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Bernardine Evaristo: Duchess of Sussex faced deep-rooted prejudices

The fact that Meghan is a ‘powerful woman’ got ‘some people’s backs up’, she said.

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Bernardine Evaristo (Booker Prizes)

Bernardine Evaristo (Booker Prizes)

Bernardine Evaristo (Booker Prizes)

Booker Prize winner Bernardine Evaristo says the Duchess of Sussex has been a victim of “deep-rooted prejudices”.

The bestselling Girl, Woman, Other author said a “myth” was constructed around Meghan.

Evaristo, who is chair of judges of this year’s Women’s Prize for Fiction, said Meghan was treated badly by parts of the media because “she’s a black woman” who was seen to have “overstepped the mark by entering the royal family”.

“I think there are so many issues around Meghan, I’m fully in support of her and Harry,” the writer told the PA news agency.

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The Duchess of Sussex (Simon Dawson/PA)

The Duchess of Sussex (Simon Dawson/PA)

The Duchess of Sussex (Simon Dawson/PA)

“I’m appalled at the way in which the media has treated her in particular.

“I am shocked and horrified at the sort of campaign against her, which is what it feels like in some of the papers and other parts of the media.”

She said: “There are two things going on – one is she’s a black woman who has overstepped the mark by entering the royal family.

“There are some deep-rooted prejudices around that.

“On the other hand, she’s a powerful woman, she’s a feminist, she’s a working woman, she’s a career woman, and she has a mind of her own.

“I think that has also got some people’s backs up.

“So, this whole myth has been constructed around her as some kind of awful person.

“But, actually, when you break it down, she’s just a great woman. From what I see, she’s a great woman, she hasn’t done anything to anybody.”

Evaristo, who jointly scooped the Booker Prize in 2019 with Margaret Atwood, said the royal family “handled” their response “well”.

“The problem with discussions around racism is that often you have people denying it exists,” she told PA.

“Any time somebody says something is racist, unless it’s some kind of brutal murder, they think, ‘Oh no, it doesn’t exist’.

“So it’s really important for her to use that platform, talking to Oprah, to discuss her experience of those issues in the circles she’s been moving in.”

I thought their response yesterday was very good. It was very cleverly done. I thought, 'OK you handled that well'Bernardine Evaristo on royal response

She said of Harry and Meghan’s interview with Oprah Winfrey: “I didn’t particularly find it shocking, but I think it was important for that to be aired.

“Of course, I thought it was very important for her to speak up and out, considering the amount of newsprint that has been published against her.”

She added of the royal family’s statement: “I thought their response yesterday was very good. It was very cleverly done. I thought, ‘OK, you handled that well’.

“They could have gone into complete denial mode. But actually there was love in that message and compassion.”

Her comments come after the Society Of Editors, which has almost 400 members in the UK, came under fire for saying it was “not acceptable” for Harry and Meghan to make claims of racism in the press “without providing any supporting evidence”.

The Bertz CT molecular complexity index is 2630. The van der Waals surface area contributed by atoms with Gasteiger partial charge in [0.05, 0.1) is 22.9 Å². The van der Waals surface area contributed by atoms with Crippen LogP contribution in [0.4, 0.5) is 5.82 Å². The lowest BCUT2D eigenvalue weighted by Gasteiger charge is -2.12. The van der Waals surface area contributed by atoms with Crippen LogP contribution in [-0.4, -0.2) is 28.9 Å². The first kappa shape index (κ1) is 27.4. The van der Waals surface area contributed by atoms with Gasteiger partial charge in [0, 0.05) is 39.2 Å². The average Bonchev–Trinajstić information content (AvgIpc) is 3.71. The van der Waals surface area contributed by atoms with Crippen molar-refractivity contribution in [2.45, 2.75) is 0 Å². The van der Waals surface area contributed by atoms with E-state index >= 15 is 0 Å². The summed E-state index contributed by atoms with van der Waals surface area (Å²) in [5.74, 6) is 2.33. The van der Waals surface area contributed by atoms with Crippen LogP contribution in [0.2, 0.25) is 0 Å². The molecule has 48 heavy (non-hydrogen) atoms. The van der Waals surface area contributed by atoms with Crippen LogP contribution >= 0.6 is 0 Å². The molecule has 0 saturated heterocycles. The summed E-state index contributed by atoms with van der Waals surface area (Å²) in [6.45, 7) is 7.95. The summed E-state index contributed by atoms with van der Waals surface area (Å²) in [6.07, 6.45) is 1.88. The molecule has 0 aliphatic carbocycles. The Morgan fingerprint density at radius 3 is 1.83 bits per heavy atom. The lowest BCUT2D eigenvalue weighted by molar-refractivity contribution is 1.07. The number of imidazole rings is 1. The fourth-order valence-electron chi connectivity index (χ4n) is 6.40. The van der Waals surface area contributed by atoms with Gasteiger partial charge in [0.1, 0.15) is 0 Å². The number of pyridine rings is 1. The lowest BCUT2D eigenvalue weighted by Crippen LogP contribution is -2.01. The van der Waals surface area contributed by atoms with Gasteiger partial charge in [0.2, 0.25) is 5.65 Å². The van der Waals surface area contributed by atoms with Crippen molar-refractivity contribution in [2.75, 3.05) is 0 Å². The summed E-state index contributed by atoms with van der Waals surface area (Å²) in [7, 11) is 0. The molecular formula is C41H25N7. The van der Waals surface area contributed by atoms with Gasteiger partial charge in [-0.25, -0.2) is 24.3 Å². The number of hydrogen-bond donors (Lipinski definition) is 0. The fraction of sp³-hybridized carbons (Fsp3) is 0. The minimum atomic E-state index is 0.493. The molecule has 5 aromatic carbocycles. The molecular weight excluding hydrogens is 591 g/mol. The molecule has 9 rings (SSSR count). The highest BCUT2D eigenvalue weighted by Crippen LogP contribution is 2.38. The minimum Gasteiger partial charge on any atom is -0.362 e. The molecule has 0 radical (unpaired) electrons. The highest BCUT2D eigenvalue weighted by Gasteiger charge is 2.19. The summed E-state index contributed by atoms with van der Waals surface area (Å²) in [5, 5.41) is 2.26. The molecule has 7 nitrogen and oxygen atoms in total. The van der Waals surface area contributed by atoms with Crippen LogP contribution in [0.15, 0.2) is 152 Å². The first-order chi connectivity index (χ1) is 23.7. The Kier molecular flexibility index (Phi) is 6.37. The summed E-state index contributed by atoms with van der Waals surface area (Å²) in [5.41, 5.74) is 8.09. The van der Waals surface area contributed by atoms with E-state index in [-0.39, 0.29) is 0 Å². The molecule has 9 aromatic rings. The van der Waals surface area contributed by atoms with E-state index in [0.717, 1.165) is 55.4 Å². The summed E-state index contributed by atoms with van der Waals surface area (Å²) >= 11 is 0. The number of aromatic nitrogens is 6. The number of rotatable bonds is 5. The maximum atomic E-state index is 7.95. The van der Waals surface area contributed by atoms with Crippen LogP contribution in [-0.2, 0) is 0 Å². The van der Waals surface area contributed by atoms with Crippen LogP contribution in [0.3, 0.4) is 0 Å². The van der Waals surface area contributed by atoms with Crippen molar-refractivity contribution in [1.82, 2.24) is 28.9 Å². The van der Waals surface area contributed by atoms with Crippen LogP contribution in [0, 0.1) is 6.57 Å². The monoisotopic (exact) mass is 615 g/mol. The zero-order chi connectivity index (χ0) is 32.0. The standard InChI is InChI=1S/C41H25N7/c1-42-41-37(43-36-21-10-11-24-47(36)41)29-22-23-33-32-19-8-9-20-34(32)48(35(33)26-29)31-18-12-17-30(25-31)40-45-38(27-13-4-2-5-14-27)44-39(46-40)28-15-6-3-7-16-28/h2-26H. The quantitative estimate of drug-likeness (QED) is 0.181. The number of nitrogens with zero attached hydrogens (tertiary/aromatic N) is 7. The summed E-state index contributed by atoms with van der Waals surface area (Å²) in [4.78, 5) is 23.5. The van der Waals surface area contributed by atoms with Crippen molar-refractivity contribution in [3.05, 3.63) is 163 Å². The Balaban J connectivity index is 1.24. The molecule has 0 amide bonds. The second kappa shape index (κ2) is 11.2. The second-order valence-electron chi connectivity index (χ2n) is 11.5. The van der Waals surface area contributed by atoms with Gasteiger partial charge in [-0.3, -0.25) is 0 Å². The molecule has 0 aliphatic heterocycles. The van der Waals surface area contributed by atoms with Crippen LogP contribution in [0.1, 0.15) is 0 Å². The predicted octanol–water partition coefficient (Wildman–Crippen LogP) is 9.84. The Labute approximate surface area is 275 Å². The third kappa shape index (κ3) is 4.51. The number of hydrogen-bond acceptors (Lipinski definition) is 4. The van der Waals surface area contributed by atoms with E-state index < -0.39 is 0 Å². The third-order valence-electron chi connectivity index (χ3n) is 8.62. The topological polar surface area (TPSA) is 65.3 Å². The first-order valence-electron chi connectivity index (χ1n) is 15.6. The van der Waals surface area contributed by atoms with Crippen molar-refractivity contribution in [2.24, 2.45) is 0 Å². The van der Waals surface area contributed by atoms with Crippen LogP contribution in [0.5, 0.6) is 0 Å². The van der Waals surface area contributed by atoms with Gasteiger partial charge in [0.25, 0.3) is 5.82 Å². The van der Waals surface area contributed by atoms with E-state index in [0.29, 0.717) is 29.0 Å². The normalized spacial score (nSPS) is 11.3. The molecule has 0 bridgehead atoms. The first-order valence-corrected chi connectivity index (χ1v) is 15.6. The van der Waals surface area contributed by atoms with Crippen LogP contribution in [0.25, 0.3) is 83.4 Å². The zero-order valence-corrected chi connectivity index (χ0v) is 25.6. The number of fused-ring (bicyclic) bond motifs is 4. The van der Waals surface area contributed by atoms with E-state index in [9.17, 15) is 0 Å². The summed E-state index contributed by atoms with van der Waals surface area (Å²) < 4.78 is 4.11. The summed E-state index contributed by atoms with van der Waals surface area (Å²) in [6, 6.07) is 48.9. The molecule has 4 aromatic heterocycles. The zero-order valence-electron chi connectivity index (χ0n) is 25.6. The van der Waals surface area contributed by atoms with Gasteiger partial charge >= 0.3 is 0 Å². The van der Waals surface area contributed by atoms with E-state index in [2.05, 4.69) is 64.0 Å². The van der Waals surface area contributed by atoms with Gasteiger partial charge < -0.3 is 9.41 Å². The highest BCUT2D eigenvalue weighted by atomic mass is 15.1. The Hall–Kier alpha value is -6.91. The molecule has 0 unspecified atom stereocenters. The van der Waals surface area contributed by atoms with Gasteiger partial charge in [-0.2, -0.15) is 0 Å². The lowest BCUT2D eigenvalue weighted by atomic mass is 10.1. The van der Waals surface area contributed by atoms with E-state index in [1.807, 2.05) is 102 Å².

Evaristo was speaking as the longlist for the Women’s Prize for Fiction, open to original fiction written in English by women from anywhere in the world, was announced.

The list features themes of family, motherhood, rural poverty and isolation, addiction, identity and belonging, race and class, grief and happiness coming-of-age and later life.

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Dawn French is on the longlist (PA Media on behalf of So TV)

Dawn French is on the longlist (PA Media on behalf of So TV)

Dawn French is on the longlist (PA Media on behalf of So TV)

This year’s novels are set around the world, from south London to Barbados and the list features six debut novels, previous winner Ali Smith and bestselling author Dawn French.

Evaristo said the 16 standout novels “represent a truly wide and varied range of fiction by women that reflects multiple perspectives, narrative styles and preoccupations”.

It is a “great list of books to read and there’s something for everybody,” she said.

The award launched in 1996 but is still needed today, she added.

“Statistics show that … women’s writing is much less likely to be reviewed than books by men and that’s one of the ways in which we’re discriminated against.

“We’re living in a patriarchal, sexist society. It’s important that we continue to celebrate and promote books by women within the context of living in this kind of society.”

She said of French being longlisted for her latest novel, Because Of You: “Dawn French is very much a public figure and a very famous individual but her book was selected for the quality of her storytelling. And that’s fair, we can’t exclude people who already have big reputations…

“I love that we have a very successful, bestselling author, but then we also have very literary authors.”

The Women’s Prize for Fiction shortlist will be announced on April 28 and the winner on July 7. Details are at www.womensprizeforfiction.co.uk.

The longlist:

Brit Bennett, The Vanishing Half
Clare Chambers, Small Pleasures
Susanna Clarke, Piranesi
Amanda Craig, The Golden Rule
Naoise Dolan, Exciting Times
Avni Doshi, Burnt Sugar
Dawn French, Because Of You
Claire Fuller, Unsettled Ground
Yaa Gyasi, Transcendent Kingdom
Cherie Jones, How The One-Armed Sister Sweeps Her House
Raven Leilani, Luster
Patricia Lockwood, No One Is Talking About This
Annabel Lyon, Consent
Kathleen McMahon, Nothing But Blue Sky
Torrey Peters, Detransition, Baby
Ali Smith, Summer

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